Having spent a lifetime in newsrooms, I am biased towards rigor in actual information-gathering and presentation. I dislike both the sloppiness that becomes more evident in news broadcasts and websites with the dismissals of 11,000 newsroom employees in this year alone. I am biased towards labeling of opinion and commentary, as opposed to news. And I maintain my bias towards the need to provide context.

Trump has targeted media because they raise questions — as they are supposed to do. Trump believes that his words should not be challenged.

But Trump followers and foes each believe that every word should be not only challenged, but buttressed in the public media with adjectives and language that promote the case they want to promote. The baseball game has a score, but these days, no baseball score is sufficient. What is important is how the team decided to handle kneeling before, during or instead of the national anthem, or whether the score would have been different without absences of particular players for coronavirus concerns,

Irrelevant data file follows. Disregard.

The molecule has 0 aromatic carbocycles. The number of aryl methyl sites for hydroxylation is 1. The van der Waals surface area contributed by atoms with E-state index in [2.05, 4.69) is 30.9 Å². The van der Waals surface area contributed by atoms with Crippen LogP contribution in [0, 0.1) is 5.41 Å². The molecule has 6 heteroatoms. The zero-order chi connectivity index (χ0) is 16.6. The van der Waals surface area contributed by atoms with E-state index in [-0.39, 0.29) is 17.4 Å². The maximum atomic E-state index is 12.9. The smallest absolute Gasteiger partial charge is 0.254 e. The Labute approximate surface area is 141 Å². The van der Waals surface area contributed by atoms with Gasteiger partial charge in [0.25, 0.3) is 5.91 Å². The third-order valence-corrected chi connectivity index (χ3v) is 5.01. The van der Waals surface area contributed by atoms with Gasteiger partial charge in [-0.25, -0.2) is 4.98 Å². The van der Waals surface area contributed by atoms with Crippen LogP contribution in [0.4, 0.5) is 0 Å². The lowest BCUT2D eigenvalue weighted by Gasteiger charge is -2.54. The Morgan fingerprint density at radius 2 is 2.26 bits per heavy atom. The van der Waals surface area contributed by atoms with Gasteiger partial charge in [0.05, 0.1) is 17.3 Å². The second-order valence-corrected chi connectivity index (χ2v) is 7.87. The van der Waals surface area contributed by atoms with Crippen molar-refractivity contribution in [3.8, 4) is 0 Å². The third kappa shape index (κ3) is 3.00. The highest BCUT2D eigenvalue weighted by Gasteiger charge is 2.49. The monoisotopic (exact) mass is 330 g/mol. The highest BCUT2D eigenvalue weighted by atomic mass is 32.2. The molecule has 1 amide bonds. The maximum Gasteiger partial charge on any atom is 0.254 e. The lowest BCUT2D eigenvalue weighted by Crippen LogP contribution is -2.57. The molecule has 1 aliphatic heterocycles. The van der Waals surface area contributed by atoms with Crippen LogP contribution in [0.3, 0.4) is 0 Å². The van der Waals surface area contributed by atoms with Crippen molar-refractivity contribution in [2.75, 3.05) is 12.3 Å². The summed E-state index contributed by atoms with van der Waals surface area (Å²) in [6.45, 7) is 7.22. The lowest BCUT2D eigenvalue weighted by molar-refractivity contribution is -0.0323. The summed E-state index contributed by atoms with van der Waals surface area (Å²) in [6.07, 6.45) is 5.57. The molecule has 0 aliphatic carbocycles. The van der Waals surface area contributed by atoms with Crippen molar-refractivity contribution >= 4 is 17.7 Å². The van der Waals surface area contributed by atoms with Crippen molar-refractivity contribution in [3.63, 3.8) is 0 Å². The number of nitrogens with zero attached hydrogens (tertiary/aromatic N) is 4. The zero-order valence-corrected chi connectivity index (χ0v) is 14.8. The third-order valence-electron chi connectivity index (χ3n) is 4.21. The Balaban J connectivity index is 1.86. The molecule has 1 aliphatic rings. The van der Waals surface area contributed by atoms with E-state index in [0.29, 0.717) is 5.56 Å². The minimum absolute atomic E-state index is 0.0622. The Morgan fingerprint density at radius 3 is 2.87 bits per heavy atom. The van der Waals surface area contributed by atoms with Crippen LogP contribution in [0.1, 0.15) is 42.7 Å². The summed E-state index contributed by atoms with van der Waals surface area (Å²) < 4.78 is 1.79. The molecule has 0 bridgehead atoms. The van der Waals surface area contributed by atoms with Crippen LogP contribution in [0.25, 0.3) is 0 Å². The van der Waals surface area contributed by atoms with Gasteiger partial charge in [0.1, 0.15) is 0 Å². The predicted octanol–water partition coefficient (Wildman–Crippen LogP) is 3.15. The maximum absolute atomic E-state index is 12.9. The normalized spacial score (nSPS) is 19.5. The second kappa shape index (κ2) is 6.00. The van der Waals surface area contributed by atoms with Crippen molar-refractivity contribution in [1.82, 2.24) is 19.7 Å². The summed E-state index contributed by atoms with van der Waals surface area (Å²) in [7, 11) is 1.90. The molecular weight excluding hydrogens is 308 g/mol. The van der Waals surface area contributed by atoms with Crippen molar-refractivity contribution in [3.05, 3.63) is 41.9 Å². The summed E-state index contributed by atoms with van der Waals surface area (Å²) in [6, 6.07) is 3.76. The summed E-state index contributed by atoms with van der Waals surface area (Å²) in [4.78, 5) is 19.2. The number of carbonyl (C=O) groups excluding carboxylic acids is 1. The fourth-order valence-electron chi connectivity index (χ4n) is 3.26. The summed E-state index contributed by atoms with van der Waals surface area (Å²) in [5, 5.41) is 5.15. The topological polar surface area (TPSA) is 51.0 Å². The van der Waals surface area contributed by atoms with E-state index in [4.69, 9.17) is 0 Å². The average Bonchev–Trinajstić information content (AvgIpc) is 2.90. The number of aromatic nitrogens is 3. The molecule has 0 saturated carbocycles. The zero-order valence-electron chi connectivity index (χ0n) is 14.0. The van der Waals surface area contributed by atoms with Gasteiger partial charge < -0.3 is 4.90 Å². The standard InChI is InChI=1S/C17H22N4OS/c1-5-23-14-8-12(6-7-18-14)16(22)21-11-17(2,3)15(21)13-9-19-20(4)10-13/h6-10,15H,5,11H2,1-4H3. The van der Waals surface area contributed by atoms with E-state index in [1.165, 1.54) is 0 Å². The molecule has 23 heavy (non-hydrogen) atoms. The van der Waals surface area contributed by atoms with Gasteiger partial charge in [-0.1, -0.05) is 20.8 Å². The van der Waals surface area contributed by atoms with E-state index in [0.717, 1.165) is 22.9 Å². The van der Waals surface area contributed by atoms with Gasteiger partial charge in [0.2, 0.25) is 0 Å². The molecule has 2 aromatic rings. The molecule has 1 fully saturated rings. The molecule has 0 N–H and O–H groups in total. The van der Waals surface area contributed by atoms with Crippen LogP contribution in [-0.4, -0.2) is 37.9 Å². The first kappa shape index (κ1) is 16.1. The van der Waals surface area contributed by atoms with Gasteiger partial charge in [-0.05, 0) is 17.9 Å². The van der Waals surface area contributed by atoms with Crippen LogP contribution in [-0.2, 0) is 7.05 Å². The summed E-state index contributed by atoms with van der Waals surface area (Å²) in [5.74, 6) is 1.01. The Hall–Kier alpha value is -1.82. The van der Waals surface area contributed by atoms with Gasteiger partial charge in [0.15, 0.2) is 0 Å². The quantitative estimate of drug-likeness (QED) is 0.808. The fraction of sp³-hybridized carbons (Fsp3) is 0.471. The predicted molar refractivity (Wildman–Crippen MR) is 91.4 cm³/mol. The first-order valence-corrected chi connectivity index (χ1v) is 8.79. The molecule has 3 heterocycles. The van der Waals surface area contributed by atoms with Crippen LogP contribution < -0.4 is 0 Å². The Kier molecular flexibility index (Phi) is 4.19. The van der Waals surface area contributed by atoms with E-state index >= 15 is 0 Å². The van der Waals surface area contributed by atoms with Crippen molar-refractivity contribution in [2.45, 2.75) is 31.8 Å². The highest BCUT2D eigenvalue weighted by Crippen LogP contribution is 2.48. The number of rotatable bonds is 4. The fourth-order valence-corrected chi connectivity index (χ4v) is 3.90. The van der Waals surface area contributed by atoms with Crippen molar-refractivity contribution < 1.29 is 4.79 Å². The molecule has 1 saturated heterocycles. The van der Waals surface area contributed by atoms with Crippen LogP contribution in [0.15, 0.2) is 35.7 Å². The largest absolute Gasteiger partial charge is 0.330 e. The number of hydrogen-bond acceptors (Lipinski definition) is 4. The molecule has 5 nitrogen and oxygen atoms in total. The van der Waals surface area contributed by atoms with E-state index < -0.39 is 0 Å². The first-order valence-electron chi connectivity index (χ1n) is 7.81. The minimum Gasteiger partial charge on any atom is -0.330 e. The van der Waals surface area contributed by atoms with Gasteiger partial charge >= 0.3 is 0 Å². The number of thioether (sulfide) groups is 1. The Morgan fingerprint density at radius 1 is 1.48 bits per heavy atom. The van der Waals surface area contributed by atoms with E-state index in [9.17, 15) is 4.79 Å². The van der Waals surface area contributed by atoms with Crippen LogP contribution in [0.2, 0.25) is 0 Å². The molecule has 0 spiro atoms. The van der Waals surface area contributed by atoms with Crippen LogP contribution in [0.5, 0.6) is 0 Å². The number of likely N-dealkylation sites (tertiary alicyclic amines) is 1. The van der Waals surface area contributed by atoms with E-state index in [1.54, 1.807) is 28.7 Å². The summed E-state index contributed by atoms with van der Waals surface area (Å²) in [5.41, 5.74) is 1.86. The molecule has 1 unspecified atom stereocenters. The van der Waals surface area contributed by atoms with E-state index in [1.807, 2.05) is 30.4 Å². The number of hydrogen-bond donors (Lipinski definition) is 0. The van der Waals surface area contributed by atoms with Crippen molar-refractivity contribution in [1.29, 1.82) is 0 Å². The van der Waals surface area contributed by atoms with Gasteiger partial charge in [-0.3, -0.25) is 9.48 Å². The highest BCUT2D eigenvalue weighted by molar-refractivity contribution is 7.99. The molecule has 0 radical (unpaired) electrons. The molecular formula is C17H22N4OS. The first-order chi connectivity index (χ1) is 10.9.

We recognize on a wider basis that generally speaking, Fox offers programming that airs commentary that support Trump, but that does not mean every news story carried there does so. It depends on what Trump has said or done.

I can maintain my personal value set and still take in information that may challenge those values. Why can’t we all?

Where’s the emoji for “this is more complicated than an emoji can express”?


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Journalist, musician, community volunteer